Sunday, August 07, 2011

Cloud Computing: Hype vs. Reality

This article, written by Mohit Manchanda, Managing Director of Services for FiberMedia Group was originally published as a 3-part series. The article, in its entirety below, focuses on the challenges faced by small and mid-size enterprises to adapt business applications and processes to utilize the obvious benefits promised by cloud technology and service providers (scalability, availability, low up-front investments, lower costs etc.).


As more and more large enterprises begin to utilize the power of the cloud – computing power as a pay per use utility delivered at a distance with inherent benefits of scalability and resilience – small and mid size enterprises see the need to utilize these services even more. However, lacking the resources to make large investments in developing or migrating applications and business processes that can truly leverage this new technology, they are faced with seemingly insurmountable practical challenges.

The advent of the cloud has been made possible by exponential growth (and lower costs) of high speed communication services. Compute capacity has been following Moore’s law with compute capacity doubling every two years (with an even greater increase in compute capacity per $ due to lowering costs). Storage capacity and costs have been following the same trends as compute capacity. All this has led to large compute utilities becoming a reality just like the 20th century saw the dawn of the electricity utility.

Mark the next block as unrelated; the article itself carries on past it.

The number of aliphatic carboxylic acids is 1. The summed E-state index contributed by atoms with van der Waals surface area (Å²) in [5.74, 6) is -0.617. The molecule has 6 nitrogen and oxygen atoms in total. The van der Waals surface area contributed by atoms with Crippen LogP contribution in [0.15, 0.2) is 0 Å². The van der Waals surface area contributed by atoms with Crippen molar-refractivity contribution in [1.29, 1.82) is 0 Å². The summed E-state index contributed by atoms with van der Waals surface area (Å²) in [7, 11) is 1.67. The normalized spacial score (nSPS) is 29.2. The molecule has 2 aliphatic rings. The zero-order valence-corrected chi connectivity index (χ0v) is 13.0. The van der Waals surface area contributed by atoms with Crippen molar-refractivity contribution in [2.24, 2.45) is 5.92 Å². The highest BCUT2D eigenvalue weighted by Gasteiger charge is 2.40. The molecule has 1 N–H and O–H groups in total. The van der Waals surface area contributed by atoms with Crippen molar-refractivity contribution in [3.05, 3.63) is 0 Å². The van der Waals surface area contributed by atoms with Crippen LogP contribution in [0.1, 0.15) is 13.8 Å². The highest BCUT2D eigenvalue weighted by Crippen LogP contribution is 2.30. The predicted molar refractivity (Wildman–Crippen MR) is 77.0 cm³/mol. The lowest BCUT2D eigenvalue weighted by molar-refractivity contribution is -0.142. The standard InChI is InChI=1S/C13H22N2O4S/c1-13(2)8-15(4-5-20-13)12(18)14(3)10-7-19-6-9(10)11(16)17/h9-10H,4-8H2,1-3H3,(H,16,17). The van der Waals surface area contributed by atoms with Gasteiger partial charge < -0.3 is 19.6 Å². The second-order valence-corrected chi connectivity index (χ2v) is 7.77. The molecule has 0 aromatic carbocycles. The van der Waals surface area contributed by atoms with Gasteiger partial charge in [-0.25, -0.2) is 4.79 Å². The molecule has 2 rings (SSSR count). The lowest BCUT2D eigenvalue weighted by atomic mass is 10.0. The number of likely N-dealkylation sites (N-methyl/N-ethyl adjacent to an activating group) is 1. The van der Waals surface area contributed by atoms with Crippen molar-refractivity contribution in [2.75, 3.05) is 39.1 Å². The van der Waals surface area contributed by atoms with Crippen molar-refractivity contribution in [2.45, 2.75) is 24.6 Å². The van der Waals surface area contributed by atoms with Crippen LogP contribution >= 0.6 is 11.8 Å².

CIOs need to identify managed service providers who are focusing on providing enterprises the ability to run their existing applications on the cloud without having to make changes to the underlying application code.


Computing trends from legacy client server to cloud are easily described using the ice water metaphor – A few years ago we built application to run on discrete pieces of server hardware – typically web/ app/ database. Picture them as discrete ice cubes providing compute capacity. Utilization was in the 5-10% range since each server was sized for peak load.

Then came virtualization – offering better utilization since each virtual node could draw needed capacity from the physical server during peak load. And since every virtual node did not peak at the same time, you could run more applications from the same physical server. Just like crushed ice (denoting the smaller virtual nodes) providing quicker cooling (i.e. better utilization of server capacity).
The cloud, in concept, is like a glass of water where water molecules (compute resources) are available to be drawn through a pipe (bandwidth) over a distance. In addition, the capacity is scalable, with more water available to be drawn from a reservoir.

There are challenges of course. Migrating existing applications and business processes to cloud based infrastructure is the single biggest challenge faced by CIOs. With limited resources, enterprises are not in a position to rewrite their application (like many web 2.0 businesses did having started out creating their business using cloud services). Then is there are issues related to data privacy and security that are especially daunting.